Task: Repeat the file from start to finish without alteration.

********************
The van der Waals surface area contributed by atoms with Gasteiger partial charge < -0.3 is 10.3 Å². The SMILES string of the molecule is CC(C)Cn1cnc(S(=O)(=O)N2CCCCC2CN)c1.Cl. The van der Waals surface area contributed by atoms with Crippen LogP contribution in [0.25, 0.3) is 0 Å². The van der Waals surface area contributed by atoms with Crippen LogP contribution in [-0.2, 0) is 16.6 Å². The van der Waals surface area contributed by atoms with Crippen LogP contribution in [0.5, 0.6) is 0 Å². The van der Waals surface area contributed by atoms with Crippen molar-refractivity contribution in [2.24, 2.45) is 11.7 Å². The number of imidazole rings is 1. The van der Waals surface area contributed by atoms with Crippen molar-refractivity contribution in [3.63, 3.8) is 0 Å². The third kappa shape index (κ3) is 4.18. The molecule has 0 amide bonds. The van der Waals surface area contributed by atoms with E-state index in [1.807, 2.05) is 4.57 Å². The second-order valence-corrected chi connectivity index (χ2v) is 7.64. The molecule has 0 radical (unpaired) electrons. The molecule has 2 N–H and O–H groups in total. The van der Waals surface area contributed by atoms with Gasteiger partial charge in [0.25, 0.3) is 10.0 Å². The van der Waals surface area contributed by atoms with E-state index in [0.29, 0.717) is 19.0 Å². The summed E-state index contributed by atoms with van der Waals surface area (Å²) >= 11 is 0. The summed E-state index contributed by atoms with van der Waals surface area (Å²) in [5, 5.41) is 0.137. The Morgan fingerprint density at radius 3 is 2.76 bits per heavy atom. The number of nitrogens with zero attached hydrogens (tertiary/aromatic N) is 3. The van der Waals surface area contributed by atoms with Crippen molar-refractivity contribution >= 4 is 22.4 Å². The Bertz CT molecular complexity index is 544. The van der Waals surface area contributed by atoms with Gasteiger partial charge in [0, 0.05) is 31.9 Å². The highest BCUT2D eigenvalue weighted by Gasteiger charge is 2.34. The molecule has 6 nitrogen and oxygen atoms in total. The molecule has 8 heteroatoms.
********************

The van der Waals surface area contributed by atoms with Gasteiger partial charge < -0.3 is 10.3 Å². The SMILES string of the molecule is CC(C)Cn1cnc(S(=O)(=O)N2CCCCC2CN)c1.Cl. The van der Waals surface area contributed by atoms with Crippen LogP contribution in [0.25, 0.3) is 0 Å². The van der Waals surface area contributed by atoms with Crippen LogP contribution in [-0.2, 0) is 16.6 Å². The van der Waals surface area contributed by atoms with Crippen LogP contribution in [0.5, 0.6) is 0 Å². The van der Waals surface area contributed by atoms with Crippen molar-refractivity contribution in [2.24, 2.45) is 11.7 Å². The number of imidazole rings is 1. The van der Waals surface area contributed by atoms with Crippen molar-refractivity contribution in [3.63, 3.8) is 0 Å². The third kappa shape index (κ3) is 4.18. The molecule has 0 amide bonds. The van der Waals surface area contributed by atoms with E-state index in [1.807, 2.05) is 4.57 Å². The second-order valence-corrected chi connectivity index (χ2v) is 7.64. The molecule has 0 radical (unpaired) electrons. The molecule has 2 N–H and O–H groups in total. The van der Waals surface area contributed by atoms with Gasteiger partial charge in [0.25, 0.3) is 10.0 Å². The van der Waals surface area contributed by atoms with E-state index in [0.29, 0.717) is 19.0 Å². The summed E-state index contributed by atoms with van der Waals surface area (Å²) >= 11 is 0. The summed E-state index contributed by atoms with van der Waals surface area (Å²) in [5, 5.41) is 0.137. The Morgan fingerprint density at radius 3 is 2.76 bits per heavy atom. The number of nitrogens with zero attached hydrogens (tertiary/aromatic N) is 3. The van der Waals surface area contributed by atoms with Crippen molar-refractivity contribution >= 4 is 22.4 Å². The Bertz CT molecular complexity index is 544. The van der Waals surface area contributed by atoms with Gasteiger partial charge in [0, 0.05) is 31.9 Å². The highest BCUT2D eigenvalue weighted by Gasteiger charge is 2.34. The molecule has 6 nitrogen and oxygen atoms in total. The molecule has 8 heteroatoms.